A language guide to ‘Assassin’s Creed: Valhalla’

The Welsh are called Britons in Valhalla. The British were the Celtic speaking people who had inhabited Britain before the Roman conquest. Their language, Common Brittonic, was originally spoken across Britain. After the Anglo-Saxon colonization of England, it was replaced by Old English in most parts of the country. However, Common Breton remained the dominant language in the western parts of Britain and eventually became the Welsh, Cornish, and Cumbric languages. Interestingly, the Sciropescira (Shropshire) story arc in the game features Eivor meeting the historic Welsh king, King Rhodri.

“It’s not clear how much English a person like King Rhodri could have spoken, but again, it’s not impossible that he was bilingual,” says Webb-Davies, a native Welshman. “The Welsh used in the Rhodri Arch consists of a few Middle Welsh as well as formal modern Welsh.”

This level of linguistic detail was an important undertaking for the Ubisoft development team.

“To create the old Welsh used in Western markets, we had the very ingenious Malo Adeux, PhD student in medieval literature at the University of Western Brittany in Brest, and Ifor Ap Dafydd, Development Officer at the National Library of Wales. They had a particularly difficult task, starting with the earliest Middle Welsh sources from the 12th to 15th centuries, and then having to reverse engineer into an even older form. Like rewriting Dickens in Shakespearean! Said Grimwood.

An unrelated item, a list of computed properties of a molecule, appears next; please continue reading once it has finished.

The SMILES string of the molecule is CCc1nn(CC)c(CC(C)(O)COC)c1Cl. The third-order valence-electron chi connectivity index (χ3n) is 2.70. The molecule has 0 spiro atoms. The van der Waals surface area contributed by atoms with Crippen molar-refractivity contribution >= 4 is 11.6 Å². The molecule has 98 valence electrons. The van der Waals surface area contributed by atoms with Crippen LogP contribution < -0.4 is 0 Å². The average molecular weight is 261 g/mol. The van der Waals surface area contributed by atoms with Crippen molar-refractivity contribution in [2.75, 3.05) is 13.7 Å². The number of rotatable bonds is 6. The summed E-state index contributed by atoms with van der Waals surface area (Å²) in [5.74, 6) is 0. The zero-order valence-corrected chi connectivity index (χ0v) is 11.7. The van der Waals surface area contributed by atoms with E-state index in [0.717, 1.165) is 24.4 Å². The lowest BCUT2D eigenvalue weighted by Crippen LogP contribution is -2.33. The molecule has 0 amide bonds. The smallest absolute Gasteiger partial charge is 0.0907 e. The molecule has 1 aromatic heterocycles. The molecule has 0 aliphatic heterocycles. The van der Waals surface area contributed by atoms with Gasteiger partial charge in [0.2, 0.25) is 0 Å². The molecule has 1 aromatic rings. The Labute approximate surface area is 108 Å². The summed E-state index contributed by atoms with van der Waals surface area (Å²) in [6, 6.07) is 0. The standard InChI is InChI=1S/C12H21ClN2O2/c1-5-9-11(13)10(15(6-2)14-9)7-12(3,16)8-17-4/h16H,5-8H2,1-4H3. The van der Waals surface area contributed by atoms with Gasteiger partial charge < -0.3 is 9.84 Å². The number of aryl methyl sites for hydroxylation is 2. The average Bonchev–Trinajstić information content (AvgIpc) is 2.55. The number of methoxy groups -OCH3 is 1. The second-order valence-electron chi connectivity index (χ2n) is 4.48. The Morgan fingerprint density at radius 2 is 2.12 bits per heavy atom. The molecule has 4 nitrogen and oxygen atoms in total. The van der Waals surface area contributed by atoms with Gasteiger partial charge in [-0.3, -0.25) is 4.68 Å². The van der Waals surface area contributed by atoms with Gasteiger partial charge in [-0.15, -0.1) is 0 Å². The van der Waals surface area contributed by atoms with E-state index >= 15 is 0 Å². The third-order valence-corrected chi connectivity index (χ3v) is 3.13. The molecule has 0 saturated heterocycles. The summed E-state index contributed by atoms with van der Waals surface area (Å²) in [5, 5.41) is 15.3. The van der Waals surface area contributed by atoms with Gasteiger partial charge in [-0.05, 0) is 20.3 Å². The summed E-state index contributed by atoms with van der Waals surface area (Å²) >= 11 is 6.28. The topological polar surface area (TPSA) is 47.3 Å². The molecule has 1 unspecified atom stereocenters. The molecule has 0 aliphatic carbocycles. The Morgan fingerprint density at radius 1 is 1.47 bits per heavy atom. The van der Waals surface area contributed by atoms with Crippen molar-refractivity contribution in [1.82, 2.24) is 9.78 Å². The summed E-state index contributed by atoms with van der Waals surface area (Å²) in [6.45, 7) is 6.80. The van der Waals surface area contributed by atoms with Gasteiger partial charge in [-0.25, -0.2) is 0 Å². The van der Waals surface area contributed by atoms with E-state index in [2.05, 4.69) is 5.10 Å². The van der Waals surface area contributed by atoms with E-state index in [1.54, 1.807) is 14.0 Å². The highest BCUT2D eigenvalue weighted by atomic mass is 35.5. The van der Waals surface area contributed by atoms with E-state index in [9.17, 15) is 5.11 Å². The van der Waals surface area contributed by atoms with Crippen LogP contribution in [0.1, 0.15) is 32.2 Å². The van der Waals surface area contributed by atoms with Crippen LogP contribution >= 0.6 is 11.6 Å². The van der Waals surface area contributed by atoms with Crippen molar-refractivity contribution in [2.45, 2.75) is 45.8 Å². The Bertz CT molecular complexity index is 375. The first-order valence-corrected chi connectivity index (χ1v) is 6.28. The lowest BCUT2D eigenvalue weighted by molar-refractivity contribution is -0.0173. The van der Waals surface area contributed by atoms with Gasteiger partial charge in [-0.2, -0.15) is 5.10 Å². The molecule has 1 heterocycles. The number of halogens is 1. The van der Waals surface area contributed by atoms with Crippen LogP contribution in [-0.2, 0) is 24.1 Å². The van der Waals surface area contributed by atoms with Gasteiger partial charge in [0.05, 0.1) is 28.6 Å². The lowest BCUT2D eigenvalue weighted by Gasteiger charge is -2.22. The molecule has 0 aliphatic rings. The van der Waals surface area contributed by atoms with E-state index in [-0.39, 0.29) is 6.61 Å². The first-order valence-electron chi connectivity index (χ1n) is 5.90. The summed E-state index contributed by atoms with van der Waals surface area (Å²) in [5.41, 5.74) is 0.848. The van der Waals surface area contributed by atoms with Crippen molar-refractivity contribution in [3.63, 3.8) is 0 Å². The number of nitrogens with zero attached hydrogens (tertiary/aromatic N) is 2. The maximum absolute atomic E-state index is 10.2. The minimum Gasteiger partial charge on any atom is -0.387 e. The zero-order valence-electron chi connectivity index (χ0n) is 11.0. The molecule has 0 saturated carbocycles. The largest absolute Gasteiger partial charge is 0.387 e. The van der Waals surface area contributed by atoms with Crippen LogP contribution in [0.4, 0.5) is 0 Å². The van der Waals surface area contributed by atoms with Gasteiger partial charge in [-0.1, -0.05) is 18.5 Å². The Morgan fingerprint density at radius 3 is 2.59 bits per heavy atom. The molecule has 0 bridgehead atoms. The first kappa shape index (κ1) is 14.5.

Welsh is also present in the gaming region of Glowecestrescire (Gloucestershire). While modern Gloucestershire is part of England, its representation in Valhalla is surprisingly Welsh, with many figures having names such as Tewdwr, Cynon, and Modron – and references to the pre-Roman pagan culture that existed in Britain, like the Wicker Man and the horned god Cernunnos.

It is in this region that the player meets Brigid, a woman who can only converse in Welsh, during a pagan festival that involves revelry, obligatory strange skulls and antlers. I don’t speak Welsh, but I could understand colloquial Welsh words like given, meaning good; maes, which means field; and bed, which means bed. At the end of their meeting, she said “Thank you”Which translates into Welsh as“ Thank you ”. I also recognized a lot of borrowed words in English.

“Brigid is an interesting case, she speaks in a very informal style mixed with English words. This phenomenon is called code switching and is a common feature of the way bilinguals speak, then like today, ”explains Webb-Davies. “It is sometimes very difficult to follow Brigid, even as a native Welsh and Welsh linguist – and her speech is sometimes non-grammatical; I suspect it was sent via translation software! “

The reason for Brigid’s unusual speech has been revealed by the Ubisoft team. “Brigid is a special case”, Russell Lee, screenwriter for Valhalla, says WIRED. “The writer has just put ‘unintelligible’ in the screenplay and the actress has offered her own version of the incomprehensible ‘Welsh’!”

Gaelic and the Picts

Gaelic is present in the game as the language spoken by the Picts, a group of people who resided in the area that is now modern Scotland. Gaelic was introduced to Scotland by Irish settlers between the 4th and 5th century AD. By the 9th century, Gaelic had become the dominant language in most of Scotland.

There was also a distinct Picte language, but it was already in decline by the time Valhalla is set. While not much is known about the language, evidence from place name research suggests that Pictish was likely closely related to British languages ​​such as Welsh. A good example is the “Aber” component of the Scottish place name “Aberdeen”, which literally means “mouth of the river” in Brittonic. Traces of this place name element can be found in Wales, Cornwall and Brittany today, but it is not found in Ireland, suggesting that it is a Breton word rather than Gaelic.

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